Distrust of federal land agencies escalates with conviction of Oregon ranchers

Ranchers in the West are engaged in 21st-century range wars, but their adversaries are not the rustlers and cattle barons of lore. Federal land management agencies, overzealous officers, and self-righteous judges are the foes western ranchers fear the most.

On October 7, father and son ranchers from Oregon, Dwight, 73, and Steven Hammond, 46, were labeled as terrorists and sentenced to five years in federal prison under anti-terrorism laws. In 2001, a fire set by the Hammonds to eliminate overgrown sagebrush on their own property inadvertently spread to adjacent BLM land. The two were convicted of arson when the Bureau of Land Management (BLM) accused them of using fire to destroy federal property. In 2006 Steven Hammond was again convicted of arson when he set several “backfires” on his ranch which burned nearby public acreage. Without seeking permission from the BLM, Hammond was attempting to save the ranch’s winter feed by setting prescriptive fires.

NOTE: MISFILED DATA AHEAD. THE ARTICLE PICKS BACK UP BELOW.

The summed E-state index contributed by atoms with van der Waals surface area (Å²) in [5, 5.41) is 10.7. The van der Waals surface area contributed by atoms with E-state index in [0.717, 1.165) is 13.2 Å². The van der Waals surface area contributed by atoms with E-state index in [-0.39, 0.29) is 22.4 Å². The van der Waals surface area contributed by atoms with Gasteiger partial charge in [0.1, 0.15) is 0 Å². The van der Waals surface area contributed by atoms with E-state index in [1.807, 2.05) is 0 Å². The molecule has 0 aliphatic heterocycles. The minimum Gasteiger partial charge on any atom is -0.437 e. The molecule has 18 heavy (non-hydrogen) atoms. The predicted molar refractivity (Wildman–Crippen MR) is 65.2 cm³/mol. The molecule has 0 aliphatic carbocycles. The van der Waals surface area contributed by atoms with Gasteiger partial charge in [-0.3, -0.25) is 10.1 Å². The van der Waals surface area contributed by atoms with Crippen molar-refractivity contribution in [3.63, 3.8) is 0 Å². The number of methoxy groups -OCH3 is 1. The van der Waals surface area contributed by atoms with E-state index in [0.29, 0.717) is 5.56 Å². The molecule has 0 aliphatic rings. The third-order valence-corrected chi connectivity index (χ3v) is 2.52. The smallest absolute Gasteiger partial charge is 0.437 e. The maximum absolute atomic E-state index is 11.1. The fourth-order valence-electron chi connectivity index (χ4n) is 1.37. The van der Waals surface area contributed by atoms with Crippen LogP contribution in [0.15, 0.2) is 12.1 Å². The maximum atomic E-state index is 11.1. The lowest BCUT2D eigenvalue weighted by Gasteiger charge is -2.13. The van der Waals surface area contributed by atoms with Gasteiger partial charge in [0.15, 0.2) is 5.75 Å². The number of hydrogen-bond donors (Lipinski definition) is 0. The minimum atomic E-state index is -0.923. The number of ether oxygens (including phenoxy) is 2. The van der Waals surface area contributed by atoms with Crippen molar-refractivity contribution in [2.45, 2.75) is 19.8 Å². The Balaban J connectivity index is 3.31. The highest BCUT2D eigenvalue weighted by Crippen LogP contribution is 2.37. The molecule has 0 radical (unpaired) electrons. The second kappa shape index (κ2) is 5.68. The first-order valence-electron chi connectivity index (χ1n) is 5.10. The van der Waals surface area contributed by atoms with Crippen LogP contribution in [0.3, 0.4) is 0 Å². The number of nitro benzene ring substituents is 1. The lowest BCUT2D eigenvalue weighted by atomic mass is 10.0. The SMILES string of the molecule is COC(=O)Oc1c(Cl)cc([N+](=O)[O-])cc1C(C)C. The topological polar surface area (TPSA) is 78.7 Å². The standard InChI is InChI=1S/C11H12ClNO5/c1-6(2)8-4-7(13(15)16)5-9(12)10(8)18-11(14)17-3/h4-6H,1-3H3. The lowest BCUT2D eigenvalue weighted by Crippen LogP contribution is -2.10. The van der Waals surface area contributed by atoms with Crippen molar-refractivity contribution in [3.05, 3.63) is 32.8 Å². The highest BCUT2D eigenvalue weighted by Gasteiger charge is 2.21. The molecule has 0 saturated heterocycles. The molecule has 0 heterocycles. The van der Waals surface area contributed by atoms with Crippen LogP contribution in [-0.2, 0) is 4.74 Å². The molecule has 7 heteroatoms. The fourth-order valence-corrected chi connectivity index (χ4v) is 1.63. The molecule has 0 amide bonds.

Over the decades, since it was established in 1946, the BLM has gained a reputation for failing to cooperate with landowners and ranchers when it comes to issuing permits for various activities such as grazing, burning, etc. The Hammonds bought their ranch in 1964 and had grazing rights on adjacent BLM and Fish & Wildlife (FWS) lands. Their grazing land was cut in half when, in 1994, BLM and FWS revoked their grazing permits without explanation.

Although the Hammonds’ preventative burns spread to adjacent federally-managed property, no lives were threatened and the damage was primarily to open range. According to Erin Maupin, a former BLM range technician and watershed specialist, the fires set by the Hammonds were not acts of arson at all, but were beneficial to the health of the local rangelands. In a Fence Post article about events leading to the Hammonds’ conviction, Maupin’s expert opinion was cited: